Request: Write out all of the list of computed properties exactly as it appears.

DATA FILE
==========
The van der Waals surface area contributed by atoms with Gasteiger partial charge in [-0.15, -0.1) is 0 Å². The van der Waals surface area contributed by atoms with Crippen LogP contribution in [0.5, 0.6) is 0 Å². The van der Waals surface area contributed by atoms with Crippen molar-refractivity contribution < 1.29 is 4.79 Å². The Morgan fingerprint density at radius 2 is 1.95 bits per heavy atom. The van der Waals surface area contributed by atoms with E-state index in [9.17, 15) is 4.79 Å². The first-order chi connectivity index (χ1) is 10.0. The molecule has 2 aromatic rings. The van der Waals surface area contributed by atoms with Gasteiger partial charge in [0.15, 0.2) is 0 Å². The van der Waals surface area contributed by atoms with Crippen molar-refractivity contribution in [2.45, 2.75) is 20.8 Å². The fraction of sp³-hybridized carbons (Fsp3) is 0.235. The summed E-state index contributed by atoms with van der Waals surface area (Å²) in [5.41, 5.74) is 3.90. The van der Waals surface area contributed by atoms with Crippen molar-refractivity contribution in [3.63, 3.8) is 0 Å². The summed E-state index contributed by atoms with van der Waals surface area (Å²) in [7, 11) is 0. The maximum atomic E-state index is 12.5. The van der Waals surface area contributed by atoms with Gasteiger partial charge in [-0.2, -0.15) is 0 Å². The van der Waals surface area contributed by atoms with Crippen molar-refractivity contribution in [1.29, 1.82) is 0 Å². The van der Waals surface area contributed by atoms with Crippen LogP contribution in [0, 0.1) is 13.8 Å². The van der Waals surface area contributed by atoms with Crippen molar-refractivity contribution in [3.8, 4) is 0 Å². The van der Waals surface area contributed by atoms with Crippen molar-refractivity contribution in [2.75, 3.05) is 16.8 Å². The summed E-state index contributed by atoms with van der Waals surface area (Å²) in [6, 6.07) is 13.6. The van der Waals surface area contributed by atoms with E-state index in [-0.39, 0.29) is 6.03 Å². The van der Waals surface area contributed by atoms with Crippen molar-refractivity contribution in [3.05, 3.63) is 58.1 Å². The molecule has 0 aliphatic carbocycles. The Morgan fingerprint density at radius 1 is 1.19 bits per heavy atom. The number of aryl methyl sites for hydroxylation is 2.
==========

The van der Waals surface area contributed by atoms with Gasteiger partial charge in [-0.15, -0.1) is 0 Å². The van der Waals surface area contributed by atoms with Crippen LogP contribution in [0.5, 0.6) is 0 Å². The van der Waals surface area contributed by atoms with Crippen molar-refractivity contribution < 1.29 is 4.79 Å². The Morgan fingerprint density at radius 2 is 1.95 bits per heavy atom. The van der Waals surface area contributed by atoms with E-state index in [9.17, 15) is 4.79 Å². The first-order chi connectivity index (χ1) is 10.0. The molecule has 2 aromatic rings. The van der Waals surface area contributed by atoms with Gasteiger partial charge in [0.15, 0.2) is 0 Å². The van der Waals surface area contributed by atoms with Crippen molar-refractivity contribution in [2.45, 2.75) is 20.8 Å². The fraction of sp³-hybridized carbons (Fsp3) is 0.235. The summed E-state index contributed by atoms with van der Waals surface area (Å²) in [5.41, 5.74) is 3.90. The van der Waals surface area contributed by atoms with Crippen molar-refractivity contribution in [3.63, 3.8) is 0 Å². The summed E-state index contributed by atoms with van der Waals surface area (Å²) in [7, 11) is 0. The maximum atomic E-state index is 12.5. The van der Waals surface area contributed by atoms with Gasteiger partial charge in [-0.2, -0.15) is 0 Å². The van der Waals surface area contributed by atoms with Crippen molar-refractivity contribution in [1.29, 1.82) is 0 Å². The van der Waals surface area contributed by atoms with Crippen LogP contribution in [0, 0.1) is 13.8 Å². The van der Waals surface area contributed by atoms with Crippen molar-refractivity contribution in [3.8, 4) is 0 Å². The van der Waals surface area contributed by atoms with Crippen molar-refractivity contribution in [2.75, 3.05) is 16.8 Å². The summed E-state index contributed by atoms with van der Waals surface area (Å²) in [6, 6.07) is 13.6. The van der Waals surface area contributed by atoms with E-state index in [-0.39, 0.29) is 6.03 Å². The van der Waals surface area contributed by atoms with Crippen molar-refractivity contribution in [3.05, 3.63) is 58.1 Å². The molecule has 0 aliphatic carbocycles. The Morgan fingerprint density at radius 1 is 1.19 bits per heavy atom. The number of aryl methyl sites for hydroxylation is 2.